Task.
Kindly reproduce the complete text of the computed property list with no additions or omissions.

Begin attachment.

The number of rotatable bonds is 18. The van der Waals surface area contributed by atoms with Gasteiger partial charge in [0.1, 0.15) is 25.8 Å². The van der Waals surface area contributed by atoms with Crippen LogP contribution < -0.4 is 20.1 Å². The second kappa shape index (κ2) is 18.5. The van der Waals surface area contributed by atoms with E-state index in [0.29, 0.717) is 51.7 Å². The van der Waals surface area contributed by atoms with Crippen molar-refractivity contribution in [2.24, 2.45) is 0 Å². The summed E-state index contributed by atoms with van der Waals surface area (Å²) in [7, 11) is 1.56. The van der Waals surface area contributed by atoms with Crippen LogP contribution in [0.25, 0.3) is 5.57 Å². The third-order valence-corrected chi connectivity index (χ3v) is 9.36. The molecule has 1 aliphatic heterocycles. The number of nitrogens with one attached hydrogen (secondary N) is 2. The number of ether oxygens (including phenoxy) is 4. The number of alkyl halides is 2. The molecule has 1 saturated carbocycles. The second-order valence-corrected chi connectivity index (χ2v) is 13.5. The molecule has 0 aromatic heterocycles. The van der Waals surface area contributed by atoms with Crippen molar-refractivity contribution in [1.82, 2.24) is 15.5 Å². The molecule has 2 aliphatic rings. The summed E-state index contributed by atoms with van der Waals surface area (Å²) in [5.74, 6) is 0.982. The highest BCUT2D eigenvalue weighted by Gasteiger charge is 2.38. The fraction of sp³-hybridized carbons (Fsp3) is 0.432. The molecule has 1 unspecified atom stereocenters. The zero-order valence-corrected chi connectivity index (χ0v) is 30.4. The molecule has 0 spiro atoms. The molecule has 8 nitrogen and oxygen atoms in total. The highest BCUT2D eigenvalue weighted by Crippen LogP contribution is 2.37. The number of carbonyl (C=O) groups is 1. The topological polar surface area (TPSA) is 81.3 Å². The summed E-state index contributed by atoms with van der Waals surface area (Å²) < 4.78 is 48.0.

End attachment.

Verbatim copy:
The number of rotatable bonds is 18. The van der Waals surface area contributed by atoms with Gasteiger partial charge in [0.1, 0.15) is 25.8 Å². The van der Waals surface area contributed by atoms with Crippen LogP contribution < -0.4 is 20.1 Å². The second kappa shape index (κ2) is 18.5. The van der Waals surface area contributed by atoms with E-state index in [0.29, 0.717) is 51.7 Å². The van der Waals surface area contributed by atoms with Crippen molar-refractivity contribution in [2.24, 2.45) is 0 Å². The summed E-state index contributed by atoms with van der Waals surface area (Å²) in [7, 11) is 1.56. The van der Waals surface area contributed by atoms with Crippen LogP contribution in [0.25, 0.3) is 5.57 Å². The third-order valence-corrected chi connectivity index (χ3v) is 9.36. The molecule has 1 aliphatic heterocycles. The number of nitrogens with one attached hydrogen (secondary N) is 2. The number of ether oxygens (including phenoxy) is 4. The number of alkyl halides is 2. The molecule has 1 saturated carbocycles. The second-order valence-corrected chi connectivity index (χ2v) is 13.5. The molecule has 0 aromatic heterocycles. The van der Waals surface area contributed by atoms with Crippen molar-refractivity contribution in [1.82, 2.24) is 15.5 Å². The molecule has 2 aliphatic rings. The summed E-state index contributed by atoms with van der Waals surface area (Å²) in [5.74, 6) is 0.982. The highest BCUT2D eigenvalue weighted by Gasteiger charge is 2.38. The fraction of sp³-hybridized carbons (Fsp3) is 0.432. The molecule has 1 unspecified atom stereocenters. The zero-order valence-corrected chi connectivity index (χ0v) is 30.4. The molecule has 0 spiro atoms. The molecule has 8 nitrogen and oxygen atoms in total. The highest BCUT2D eigenvalue weighted by Crippen LogP contribution is 2.37. The number of carbonyl (C=O) groups is 1. The topological polar surface area (TPSA) is 81.3 Å². The summed E-state index contributed by atoms with van der Waals surface area (Å²) < 4.78 is 48.0.